The C# iterator presented today for solving Towers of Hanoi looked like the following:

    public enum Peg { A, B, C }

    public struct Move
    {
        public Move(Peg from, Peg to) { From = from; To = to; }
        public readonly Peg From;
        public readonly Peg To;
    }

    public static IEnumerable<Move> GenerateMoves(int n, Peg from, Peg to, Peg scratch)
    {
        if (n == 1) yield return new Move(from, to);
        else
        {
            foreach (Move m in GenerateMoves(n - 1, from, scratch, to)) yield return m;
            yield return new Move(from, to);
            foreach (Move m in GenerateMoves(n - 1, scratch, to, from)) yield return m;
        }
    }

The solution is the standard recursive solution presented in the average CS 101 class, except making use of C# iterators.  It works great, and is certainly cool and a good demonstration of iterators, but at the same time it has the same performance problems as does the tree example discussed above.  In fact, the Towers of Hanoi problem is almost identical to the in-order tree traversal problem.

How can we do it without recursion?  We can use our own explicit stack (rather than the implicit one we get from making method calls, each of which gets its own stack frame).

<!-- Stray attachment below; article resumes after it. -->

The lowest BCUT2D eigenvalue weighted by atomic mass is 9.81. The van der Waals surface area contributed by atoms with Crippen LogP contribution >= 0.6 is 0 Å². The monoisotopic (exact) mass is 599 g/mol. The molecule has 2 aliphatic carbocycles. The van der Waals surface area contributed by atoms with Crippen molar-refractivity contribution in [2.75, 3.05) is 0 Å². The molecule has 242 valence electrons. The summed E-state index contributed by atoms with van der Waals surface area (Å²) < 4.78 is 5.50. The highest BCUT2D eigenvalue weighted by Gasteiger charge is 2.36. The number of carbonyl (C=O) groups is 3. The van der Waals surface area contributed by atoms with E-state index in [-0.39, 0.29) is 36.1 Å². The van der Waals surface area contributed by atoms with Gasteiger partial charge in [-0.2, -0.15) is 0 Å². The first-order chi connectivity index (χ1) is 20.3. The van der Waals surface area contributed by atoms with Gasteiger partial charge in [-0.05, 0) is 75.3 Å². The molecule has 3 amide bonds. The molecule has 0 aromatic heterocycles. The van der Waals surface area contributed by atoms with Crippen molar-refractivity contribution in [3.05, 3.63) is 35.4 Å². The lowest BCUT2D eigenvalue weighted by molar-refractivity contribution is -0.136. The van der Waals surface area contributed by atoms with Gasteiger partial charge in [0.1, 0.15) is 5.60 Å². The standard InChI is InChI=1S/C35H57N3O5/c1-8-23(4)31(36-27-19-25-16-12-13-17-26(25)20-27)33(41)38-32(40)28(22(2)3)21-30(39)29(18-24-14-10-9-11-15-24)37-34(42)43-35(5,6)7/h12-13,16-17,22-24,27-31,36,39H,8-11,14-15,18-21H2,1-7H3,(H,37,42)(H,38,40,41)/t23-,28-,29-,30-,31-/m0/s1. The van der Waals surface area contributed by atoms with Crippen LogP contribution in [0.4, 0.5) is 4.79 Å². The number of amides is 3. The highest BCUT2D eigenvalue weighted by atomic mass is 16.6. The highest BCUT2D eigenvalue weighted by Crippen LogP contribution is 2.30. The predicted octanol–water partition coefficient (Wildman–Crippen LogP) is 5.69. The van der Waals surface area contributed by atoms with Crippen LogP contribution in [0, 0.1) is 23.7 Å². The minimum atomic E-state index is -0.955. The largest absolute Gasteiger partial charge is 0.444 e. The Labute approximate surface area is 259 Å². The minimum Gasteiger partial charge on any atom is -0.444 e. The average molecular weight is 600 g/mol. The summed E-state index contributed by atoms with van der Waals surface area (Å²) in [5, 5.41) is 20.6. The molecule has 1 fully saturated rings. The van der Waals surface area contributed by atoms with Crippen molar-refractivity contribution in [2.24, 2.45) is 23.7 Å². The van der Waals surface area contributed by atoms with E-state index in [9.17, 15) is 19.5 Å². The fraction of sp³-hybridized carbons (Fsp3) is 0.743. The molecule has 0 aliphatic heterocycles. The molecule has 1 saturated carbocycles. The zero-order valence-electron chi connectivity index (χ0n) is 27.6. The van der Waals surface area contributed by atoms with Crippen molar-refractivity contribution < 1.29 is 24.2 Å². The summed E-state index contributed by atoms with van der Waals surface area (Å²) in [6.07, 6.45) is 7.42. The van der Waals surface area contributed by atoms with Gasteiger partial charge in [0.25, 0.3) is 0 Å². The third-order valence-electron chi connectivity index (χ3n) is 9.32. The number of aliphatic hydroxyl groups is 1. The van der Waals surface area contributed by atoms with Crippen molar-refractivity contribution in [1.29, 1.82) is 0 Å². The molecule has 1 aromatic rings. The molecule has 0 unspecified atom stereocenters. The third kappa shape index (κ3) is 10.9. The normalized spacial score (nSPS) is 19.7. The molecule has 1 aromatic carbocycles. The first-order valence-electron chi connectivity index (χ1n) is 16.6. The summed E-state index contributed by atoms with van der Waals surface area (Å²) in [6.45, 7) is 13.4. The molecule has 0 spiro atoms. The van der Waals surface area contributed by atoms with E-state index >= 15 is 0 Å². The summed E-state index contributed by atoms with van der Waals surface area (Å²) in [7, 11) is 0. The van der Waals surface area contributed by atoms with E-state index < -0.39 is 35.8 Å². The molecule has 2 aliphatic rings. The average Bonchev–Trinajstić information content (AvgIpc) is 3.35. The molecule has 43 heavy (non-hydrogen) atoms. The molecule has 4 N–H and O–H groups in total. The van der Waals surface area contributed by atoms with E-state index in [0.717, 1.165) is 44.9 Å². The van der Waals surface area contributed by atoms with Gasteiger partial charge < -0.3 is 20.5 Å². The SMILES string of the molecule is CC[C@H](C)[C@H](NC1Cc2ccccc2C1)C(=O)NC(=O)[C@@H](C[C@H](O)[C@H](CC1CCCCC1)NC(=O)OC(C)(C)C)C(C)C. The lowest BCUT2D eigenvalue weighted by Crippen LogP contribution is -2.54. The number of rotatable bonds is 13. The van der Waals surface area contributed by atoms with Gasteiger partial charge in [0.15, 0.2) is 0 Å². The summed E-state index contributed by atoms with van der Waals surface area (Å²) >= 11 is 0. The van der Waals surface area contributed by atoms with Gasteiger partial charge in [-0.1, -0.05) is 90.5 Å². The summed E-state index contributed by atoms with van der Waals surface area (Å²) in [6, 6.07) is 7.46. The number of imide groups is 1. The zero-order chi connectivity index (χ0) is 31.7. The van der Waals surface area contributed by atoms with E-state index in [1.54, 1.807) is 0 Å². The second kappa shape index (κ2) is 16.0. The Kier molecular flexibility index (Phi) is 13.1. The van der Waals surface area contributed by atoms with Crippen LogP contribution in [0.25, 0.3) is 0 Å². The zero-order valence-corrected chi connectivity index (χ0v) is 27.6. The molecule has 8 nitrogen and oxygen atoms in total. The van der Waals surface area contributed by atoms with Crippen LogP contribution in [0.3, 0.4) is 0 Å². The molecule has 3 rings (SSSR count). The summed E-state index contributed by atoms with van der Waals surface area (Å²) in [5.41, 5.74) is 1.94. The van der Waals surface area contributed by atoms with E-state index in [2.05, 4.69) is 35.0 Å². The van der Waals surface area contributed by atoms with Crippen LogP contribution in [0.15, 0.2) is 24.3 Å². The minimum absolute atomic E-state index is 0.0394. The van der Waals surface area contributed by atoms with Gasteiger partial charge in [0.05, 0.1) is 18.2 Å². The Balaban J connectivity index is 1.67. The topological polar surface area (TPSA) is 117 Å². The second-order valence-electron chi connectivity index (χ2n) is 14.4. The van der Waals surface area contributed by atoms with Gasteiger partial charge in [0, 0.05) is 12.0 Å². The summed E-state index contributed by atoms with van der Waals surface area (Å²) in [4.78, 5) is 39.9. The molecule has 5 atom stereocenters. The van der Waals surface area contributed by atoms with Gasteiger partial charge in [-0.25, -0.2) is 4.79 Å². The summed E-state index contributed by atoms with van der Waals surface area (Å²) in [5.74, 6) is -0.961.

public enum Peg { A, B, C }

    public struct Move
    {
        public Move(Peg from, Peg to) { From = from; To = to; }
        public readonly Peg From;
        public readonly Peg To;
    }

    struct InternalMove
    {
        public InternalMove(int n, Peg f, Peg t, Peg s) { N = n; From = f; To = t; Scratch = s; }
        public readonly Peg From;
        public readonly Peg To;
        public readonly Peg Scratch;
        public readonly int N;
    }

    public static IEnumerable<Move> GenerateMoves(int n, Peg from, Peg to, Peg scratch)
    {
        Stack<InternalMove> stack = new Stack<InternalMove>(n);
        for (InternalMove cur = new InternalMove(n, from, to, scratch);
               cur.N > 0 || stack.Count > 0;
               cur = new InternalMove(cur.N-1, cur.Scratch, cur.To, cur.From))
        {
            for (; cur.N > 0; cur = new InternalMove(cur.N-1, cur.From, cur.Scratch, cur.To)) stack.Push(cur);
            cur = stack.Pop();
            yield return new Move(cur.From, cur.To);
        }
    }

Note that I’ve kept the Move structure and the Peg enumeration from the original version, and the signature of my iterator hasn’t changed.  The only thing I’ve done is add an InternalMove struct to maintain some state and have changed the actual implementation of GenerateMoves.  In fact, I’ve just adopted Grant’s solution (the standard iterative tree walk with an explicit stack) and replaced it with specifics for Towers of Hanoi.  Specifically, you can visualize Towers of Hanoi as a tree of moves.  Whereas in in-order tree traversal to move left I set "current" to current.Left, in Towers of Hanoi to move left I set current to new InternalMove(cur.N-1, cur.From, cur.Scratch, cur.To)... this comes exactly from the recursive version.  Similarly, instead of setting current to current.Right in order to traverse right, in Towers of Hanoi I set current to be new InternalMove(cur.N-1, cur.Scratch, cur.To, cur.From), again, directly from the recursive version.